Skyline girls and boys swimming are 5A state champs againMay 08, 2023 11:49AM ● By Daniel Olsen
The Skyline Eagles girls and boys swim teams hoisted up the 5A state trophies in February. (Photo by Roger V. Tuttle)
After all the hard work, it finally paid off for the Skyline Eagles as both the girls and boys swim teams hoisted up the 5A state trophies. These victories required a collective effort by this experienced team.
“We knew early on after last year’s state meet that since Olympus had their seniors graduate and we were young with a senior class coming in,” team leader Daschiel Springmeyer said, “we knew we were the team to beat and it was our year.”
It was their year indeed. While swimming is thought of as an individual sport, it was the depth of the team that really helped them win both team titles.
“We calculated how many points we needed to win,” girls leader Rachel Dalton said. “In order to do that, we needed everyone to do really well. Olympus has a few amazing swimmers that carry their team.”
It was the strong relay performance that really set Skyline apart. While there weren’t many individual titles for the Eagles, it was the relay wins as well as the other points they scored for placing high in their events.
“There wasn’t one single defining moment that made the difference this season,” Skyline swimming coach Deni Cullom said. “With swimming, it’s not like the team sport where the regular season record matters. It just comes down to one state meet. Our swimmers performed insanely well and were fast.”
Both team leaders have spent years training for swimming to get ready for this moment.
“I started swimming in a summer program when I was 6,” Dalton said. “I did a summer program, then a club team but I quit. In high school I joined the swim team because I play water polo so thought it would be good conditioning. Deni is a good coach and has made practices enjoyable. He puts so much effort into the team. He made swimming more than just a sport. He makes it hard and that is rewarding. He has cool stories from swimming experiences.”
“I’ve been swimming since I was 3 or 4,” Springmeyer said. “I started with swimming lessons, then my parents put me in a country club league. I then competed year round and haven’t stopped.”
Springmeyer also had high praise for coach Cullom.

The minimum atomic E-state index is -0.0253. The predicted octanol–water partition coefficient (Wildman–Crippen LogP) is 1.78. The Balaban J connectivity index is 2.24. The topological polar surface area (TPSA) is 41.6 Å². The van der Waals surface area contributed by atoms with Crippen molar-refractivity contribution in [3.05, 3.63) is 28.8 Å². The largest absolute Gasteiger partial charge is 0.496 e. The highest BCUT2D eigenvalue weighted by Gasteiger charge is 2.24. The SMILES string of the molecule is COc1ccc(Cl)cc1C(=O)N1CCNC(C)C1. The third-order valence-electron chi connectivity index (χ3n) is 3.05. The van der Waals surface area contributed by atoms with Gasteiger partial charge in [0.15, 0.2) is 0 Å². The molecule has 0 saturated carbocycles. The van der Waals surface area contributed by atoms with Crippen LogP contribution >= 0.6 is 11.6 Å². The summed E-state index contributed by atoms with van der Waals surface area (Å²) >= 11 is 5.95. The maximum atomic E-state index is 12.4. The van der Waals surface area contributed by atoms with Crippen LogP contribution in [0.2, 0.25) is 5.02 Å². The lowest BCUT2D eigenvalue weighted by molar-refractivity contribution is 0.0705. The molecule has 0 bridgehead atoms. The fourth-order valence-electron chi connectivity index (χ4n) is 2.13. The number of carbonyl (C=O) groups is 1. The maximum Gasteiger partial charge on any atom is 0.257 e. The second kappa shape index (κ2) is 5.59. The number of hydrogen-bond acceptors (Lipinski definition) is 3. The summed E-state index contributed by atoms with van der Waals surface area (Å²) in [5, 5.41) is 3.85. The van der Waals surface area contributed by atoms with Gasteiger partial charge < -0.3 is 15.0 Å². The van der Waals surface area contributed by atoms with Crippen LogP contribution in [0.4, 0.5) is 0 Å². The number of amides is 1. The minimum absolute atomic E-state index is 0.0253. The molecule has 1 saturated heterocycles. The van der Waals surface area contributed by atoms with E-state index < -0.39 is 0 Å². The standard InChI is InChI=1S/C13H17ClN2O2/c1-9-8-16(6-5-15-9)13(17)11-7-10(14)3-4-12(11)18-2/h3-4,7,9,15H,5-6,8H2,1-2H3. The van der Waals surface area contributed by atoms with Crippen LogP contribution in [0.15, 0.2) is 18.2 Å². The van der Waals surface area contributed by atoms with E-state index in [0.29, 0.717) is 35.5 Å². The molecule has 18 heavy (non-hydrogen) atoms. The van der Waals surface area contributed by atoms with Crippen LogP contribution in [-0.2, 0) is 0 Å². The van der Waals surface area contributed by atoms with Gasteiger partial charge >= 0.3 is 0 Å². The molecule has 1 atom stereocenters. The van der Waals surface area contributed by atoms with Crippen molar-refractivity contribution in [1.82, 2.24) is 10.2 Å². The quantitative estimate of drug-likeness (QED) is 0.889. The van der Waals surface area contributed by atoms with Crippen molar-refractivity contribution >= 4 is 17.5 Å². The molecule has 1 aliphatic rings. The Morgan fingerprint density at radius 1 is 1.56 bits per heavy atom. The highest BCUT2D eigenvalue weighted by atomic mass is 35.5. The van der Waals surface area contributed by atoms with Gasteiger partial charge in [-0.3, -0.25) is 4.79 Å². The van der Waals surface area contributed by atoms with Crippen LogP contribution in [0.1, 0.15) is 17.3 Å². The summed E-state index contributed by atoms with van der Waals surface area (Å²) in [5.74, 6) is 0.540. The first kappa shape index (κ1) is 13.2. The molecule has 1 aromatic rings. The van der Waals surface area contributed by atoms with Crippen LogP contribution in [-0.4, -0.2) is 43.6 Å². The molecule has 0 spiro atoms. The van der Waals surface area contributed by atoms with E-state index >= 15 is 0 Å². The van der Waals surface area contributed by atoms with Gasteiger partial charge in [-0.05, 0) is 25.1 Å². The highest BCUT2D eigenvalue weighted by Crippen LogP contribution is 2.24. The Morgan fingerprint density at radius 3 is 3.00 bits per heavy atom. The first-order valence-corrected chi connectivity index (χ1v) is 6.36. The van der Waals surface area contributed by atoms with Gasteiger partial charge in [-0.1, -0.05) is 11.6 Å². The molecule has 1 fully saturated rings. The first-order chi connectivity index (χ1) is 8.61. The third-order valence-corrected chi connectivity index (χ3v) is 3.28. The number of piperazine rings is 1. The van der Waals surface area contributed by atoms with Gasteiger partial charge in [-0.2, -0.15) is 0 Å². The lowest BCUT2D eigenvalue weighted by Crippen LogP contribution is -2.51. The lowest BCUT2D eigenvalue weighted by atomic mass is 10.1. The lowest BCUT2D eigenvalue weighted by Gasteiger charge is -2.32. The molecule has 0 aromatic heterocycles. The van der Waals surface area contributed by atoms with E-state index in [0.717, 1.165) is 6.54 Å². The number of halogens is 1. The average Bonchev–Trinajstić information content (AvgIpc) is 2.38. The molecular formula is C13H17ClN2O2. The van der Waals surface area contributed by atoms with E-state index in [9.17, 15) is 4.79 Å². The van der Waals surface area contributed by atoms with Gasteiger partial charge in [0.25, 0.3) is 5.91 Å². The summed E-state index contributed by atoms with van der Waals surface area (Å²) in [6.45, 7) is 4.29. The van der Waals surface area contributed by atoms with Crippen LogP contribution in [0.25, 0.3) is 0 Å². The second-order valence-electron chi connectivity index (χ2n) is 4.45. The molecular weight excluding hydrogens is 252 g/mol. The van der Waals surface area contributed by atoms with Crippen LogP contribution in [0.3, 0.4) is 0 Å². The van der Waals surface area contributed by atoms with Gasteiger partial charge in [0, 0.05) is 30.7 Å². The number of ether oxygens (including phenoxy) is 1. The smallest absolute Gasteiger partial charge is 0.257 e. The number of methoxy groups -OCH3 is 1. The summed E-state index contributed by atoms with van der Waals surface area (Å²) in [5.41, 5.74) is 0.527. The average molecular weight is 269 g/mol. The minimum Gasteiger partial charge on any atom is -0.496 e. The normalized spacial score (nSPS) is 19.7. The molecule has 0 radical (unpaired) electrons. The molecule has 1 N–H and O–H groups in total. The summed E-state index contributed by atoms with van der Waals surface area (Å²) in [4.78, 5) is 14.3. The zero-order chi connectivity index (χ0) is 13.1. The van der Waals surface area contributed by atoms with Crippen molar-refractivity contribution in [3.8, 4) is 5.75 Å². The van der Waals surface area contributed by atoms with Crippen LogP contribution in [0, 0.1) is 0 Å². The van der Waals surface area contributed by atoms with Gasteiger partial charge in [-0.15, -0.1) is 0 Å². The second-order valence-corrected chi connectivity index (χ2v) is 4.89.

“He’s young and I really like the atmosphere and difference he makes for the team,” Springmeyer said. “He is a genius. He has us dialed down for training during our taper period. When our training peaks, it is perfect. He is a great guy to be around.”
While he didn’t have the meet he was looking for, individual success was not a big deal to Springmeyer. He finished first in his relay and fourth in his individual fly event.
“It was a really great way to end my high school year,” Springmeyer said. “I’ve wanted to win a state title since eighth grade when I saw my brother win one.”
While swimming can be hard at times, it is still a rewarding experience for the Skyline swimmers.
“I think swimming is so rewarding,” Dalton said. “It’s hard in little moments, but it’s all about the big picture. You put in all this work and have successes and failures. When you drop a couple tenths of a second off your time, it’s the most exciting feeling in the world. It’s such a good way to go out. I never got to experience winning a state title before. It’s about getting better and building friendships.”
Dalton also didn’t take home a title individual event, but was an integral part of the team’s success.
“It’s all about doing my best and having fun,” Dalton said. “We took first in the 200 medley relay and second in the 200 meter freestyle relay. I took sixth and seventh in my individual events. It took a team effort. It set us apart that we worked as a team.”
Cullom already has high aspirations for the future as early as next year.
“I’m really looking forward to next year,” Cullom said. “I’m already looking forward to the training program. I’m excited to see what kids can do a year from now.”
Many swimmers of the senior class have aspirations to continue swimming after college.
“As of now I’m committed to play water polo at Santa Clara,” Dalton said. “Being in water is a big part of my life. I’m planning on swimming on my own or with the team. I’ll practice at a local swimming pool and see older swimmers practicing and it’s so much fun. Maybe I’ll try some triathlons.”
The swimming season doesn’t stop for many of the Skyline swimmers even after the state meet is over.
“We just got done competing,” Cullom said. “The high school season ended with the state championships, but USA swimming continues. We attended a meet called sectionals. It’s a minor level national meet. These events are centered around year-round club swimming. Swimming can be a demanding sport that requires a lot of dedication.”
“It’s honestly a year-round thing,” Dalton said. “The season starts in October and the state meet is in February. The girls practice on A day mornings. The boys practice on B day mornings. We also practice on Saturday mornings. We go from six to eight. Some of us practice after school every day for two hours. We do core strengthening which we call ‘dry land’ since it’s not in the water. Our coach has been showing us videos to help improve our technique.” λ